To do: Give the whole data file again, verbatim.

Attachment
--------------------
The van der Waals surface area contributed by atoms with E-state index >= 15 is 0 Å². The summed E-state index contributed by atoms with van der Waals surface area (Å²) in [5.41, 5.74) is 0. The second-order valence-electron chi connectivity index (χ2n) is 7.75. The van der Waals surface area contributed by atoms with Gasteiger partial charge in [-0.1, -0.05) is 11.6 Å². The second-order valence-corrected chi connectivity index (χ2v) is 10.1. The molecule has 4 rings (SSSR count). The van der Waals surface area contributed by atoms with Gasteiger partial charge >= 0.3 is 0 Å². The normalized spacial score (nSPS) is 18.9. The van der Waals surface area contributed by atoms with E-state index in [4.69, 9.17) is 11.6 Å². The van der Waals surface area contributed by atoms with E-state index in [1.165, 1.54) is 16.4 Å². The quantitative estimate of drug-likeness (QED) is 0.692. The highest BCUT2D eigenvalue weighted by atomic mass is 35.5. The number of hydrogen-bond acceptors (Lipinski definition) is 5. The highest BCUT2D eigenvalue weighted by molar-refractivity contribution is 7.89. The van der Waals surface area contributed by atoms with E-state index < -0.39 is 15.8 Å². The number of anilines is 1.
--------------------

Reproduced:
The van der Waals surface area contributed by atoms with E-state index >= 15 is 0 Å². The summed E-state index contributed by atoms with van der Waals surface area (Å²) in [5.41, 5.74) is 0. The second-order valence-electron chi connectivity index (χ2n) is 7.75. The van der Waals surface area contributed by atoms with Gasteiger partial charge in [-0.1, -0.05) is 11.6 Å². The second-order valence-corrected chi connectivity index (χ2v) is 10.1. The molecule has 4 rings (SSSR count). The van der Waals surface area contributed by atoms with Gasteiger partial charge >= 0.3 is 0 Å². The normalized spacial score (nSPS) is 18.9. The van der Waals surface area contributed by atoms with E-state index in [4.69, 9.17) is 11.6 Å². The van der Waals surface area contributed by atoms with E-state index in [1.165, 1.54) is 16.4 Å². The quantitative estimate of drug-likeness (QED) is 0.692. The highest BCUT2D eigenvalue weighted by atomic mass is 35.5. The number of hydrogen-bond acceptors (Lipinski definition) is 5. The highest BCUT2D eigenvalue weighted by molar-refractivity contribution is 7.89. The van der Waals surface area contributed by atoms with E-state index < -0.39 is 15.8 Å². The number of anilines is 1.